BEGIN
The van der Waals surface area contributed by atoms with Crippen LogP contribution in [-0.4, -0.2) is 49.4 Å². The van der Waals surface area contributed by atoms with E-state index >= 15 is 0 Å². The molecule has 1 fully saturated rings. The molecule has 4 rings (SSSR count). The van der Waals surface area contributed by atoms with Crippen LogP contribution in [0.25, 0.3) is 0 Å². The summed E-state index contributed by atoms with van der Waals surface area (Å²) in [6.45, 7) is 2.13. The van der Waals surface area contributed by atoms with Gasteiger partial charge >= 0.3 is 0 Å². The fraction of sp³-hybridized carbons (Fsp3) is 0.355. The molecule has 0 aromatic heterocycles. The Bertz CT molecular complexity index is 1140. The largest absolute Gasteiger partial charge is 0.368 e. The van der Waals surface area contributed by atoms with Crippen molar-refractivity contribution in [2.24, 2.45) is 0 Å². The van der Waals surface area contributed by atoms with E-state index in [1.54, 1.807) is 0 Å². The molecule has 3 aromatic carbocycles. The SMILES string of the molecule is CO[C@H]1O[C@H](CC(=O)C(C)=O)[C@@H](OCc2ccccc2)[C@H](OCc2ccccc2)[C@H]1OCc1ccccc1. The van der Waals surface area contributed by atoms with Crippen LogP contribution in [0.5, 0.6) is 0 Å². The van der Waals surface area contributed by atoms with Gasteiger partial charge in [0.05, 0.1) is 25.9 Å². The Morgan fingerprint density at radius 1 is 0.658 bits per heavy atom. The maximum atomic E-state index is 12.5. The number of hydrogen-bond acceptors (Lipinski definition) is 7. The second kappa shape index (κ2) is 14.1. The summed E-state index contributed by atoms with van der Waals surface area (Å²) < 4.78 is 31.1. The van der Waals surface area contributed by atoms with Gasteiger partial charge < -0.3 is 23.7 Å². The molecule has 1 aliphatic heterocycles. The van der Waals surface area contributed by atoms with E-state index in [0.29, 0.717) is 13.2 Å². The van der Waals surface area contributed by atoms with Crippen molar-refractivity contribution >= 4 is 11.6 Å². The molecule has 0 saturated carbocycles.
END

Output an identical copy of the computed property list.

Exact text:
The van der Waals surface area contributed by atoms with Crippen LogP contribution in [-0.4, -0.2) is 49.4 Å². The van der Waals surface area contributed by atoms with E-state index >= 15 is 0 Å². The molecule has 1 fully saturated rings. The molecule has 4 rings (SSSR count). The van der Waals surface area contributed by atoms with Crippen LogP contribution in [0.25, 0.3) is 0 Å². The summed E-state index contributed by atoms with van der Waals surface area (Å²) in [6.45, 7) is 2.13. The van der Waals surface area contributed by atoms with Gasteiger partial charge >= 0.3 is 0 Å². The fraction of sp³-hybridized carbons (Fsp3) is 0.355. The molecule has 0 aromatic heterocycles. The Bertz CT molecular complexity index is 1140. The largest absolute Gasteiger partial charge is 0.368 e. The van der Waals surface area contributed by atoms with Crippen molar-refractivity contribution in [2.24, 2.45) is 0 Å². The van der Waals surface area contributed by atoms with E-state index in [1.54, 1.807) is 0 Å². The molecule has 3 aromatic carbocycles. The SMILES string of the molecule is CO[C@H]1O[C@H](CC(=O)C(C)=O)[C@@H](OCc2ccccc2)[C@H](OCc2ccccc2)[C@H]1OCc1ccccc1. The van der Waals surface area contributed by atoms with Crippen LogP contribution in [0.5, 0.6) is 0 Å². The van der Waals surface area contributed by atoms with Gasteiger partial charge in [0.05, 0.1) is 25.9 Å². The Morgan fingerprint density at radius 1 is 0.658 bits per heavy atom. The maximum atomic E-state index is 12.5. The number of hydrogen-bond acceptors (Lipinski definition) is 7. The second kappa shape index (κ2) is 14.1. The summed E-state index contributed by atoms with van der Waals surface area (Å²) < 4.78 is 31.1. The van der Waals surface area contributed by atoms with Gasteiger partial charge < -0.3 is 23.7 Å². The molecule has 1 aliphatic heterocycles. The van der Waals surface area contributed by atoms with E-state index in [0.29, 0.717) is 13.2 Å². The van der Waals surface area contributed by atoms with Crippen molar-refractivity contribution >= 4 is 11.6 Å². The molecule has 0 saturated carbocycles.